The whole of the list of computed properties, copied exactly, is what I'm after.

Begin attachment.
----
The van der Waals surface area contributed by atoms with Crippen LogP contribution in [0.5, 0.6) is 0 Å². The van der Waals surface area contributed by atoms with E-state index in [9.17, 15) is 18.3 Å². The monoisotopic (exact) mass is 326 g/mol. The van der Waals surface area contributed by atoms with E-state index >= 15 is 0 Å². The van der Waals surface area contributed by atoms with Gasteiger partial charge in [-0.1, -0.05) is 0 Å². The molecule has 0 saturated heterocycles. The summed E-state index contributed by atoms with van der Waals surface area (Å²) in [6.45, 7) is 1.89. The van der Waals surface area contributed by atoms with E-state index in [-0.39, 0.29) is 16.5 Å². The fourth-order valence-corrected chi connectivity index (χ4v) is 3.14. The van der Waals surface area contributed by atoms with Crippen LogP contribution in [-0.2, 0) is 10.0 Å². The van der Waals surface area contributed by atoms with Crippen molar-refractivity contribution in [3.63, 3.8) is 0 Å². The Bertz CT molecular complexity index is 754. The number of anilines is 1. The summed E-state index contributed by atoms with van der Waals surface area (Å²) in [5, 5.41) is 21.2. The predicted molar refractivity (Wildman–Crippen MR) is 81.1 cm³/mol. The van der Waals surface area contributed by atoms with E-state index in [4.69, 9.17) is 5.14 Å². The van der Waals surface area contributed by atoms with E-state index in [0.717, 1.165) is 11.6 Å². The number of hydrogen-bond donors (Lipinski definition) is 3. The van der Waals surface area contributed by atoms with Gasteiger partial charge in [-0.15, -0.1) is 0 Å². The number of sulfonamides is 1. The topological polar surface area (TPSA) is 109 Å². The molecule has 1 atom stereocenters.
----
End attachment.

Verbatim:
The van der Waals surface area contributed by atoms with Crippen LogP contribution in [0.5, 0.6) is 0 Å². The van der Waals surface area contributed by atoms with E-state index in [9.17, 15) is 18.3 Å². The monoisotopic (exact) mass is 326 g/mol. The van der Waals surface area contributed by atoms with E-state index >= 15 is 0 Å². The van der Waals surface area contributed by atoms with Gasteiger partial charge in [-0.1, -0.05) is 0 Å². The molecule has 0 saturated heterocycles. The summed E-state index contributed by atoms with van der Waals surface area (Å²) in [6.45, 7) is 1.89. The van der Waals surface area contributed by atoms with E-state index in [-0.39, 0.29) is 16.5 Å². The fourth-order valence-corrected chi connectivity index (χ4v) is 3.14. The van der Waals surface area contributed by atoms with Crippen LogP contribution in [-0.2, 0) is 10.0 Å². The van der Waals surface area contributed by atoms with Crippen molar-refractivity contribution in [3.63, 3.8) is 0 Å². The Bertz CT molecular complexity index is 754. The number of anilines is 1. The summed E-state index contributed by atoms with van der Waals surface area (Å²) in [5, 5.41) is 21.2. The predicted molar refractivity (Wildman–Crippen MR) is 81.1 cm³/mol. The van der Waals surface area contributed by atoms with E-state index in [4.69, 9.17) is 5.14 Å². The van der Waals surface area contributed by atoms with E-state index in [0.717, 1.165) is 11.6 Å². The number of hydrogen-bond donors (Lipinski definition) is 3. The van der Waals surface area contributed by atoms with Gasteiger partial charge in [-0.15, -0.1) is 0 Å². The number of sulfonamides is 1. The topological polar surface area (TPSA) is 109 Å². The molecule has 1 atom stereocenters.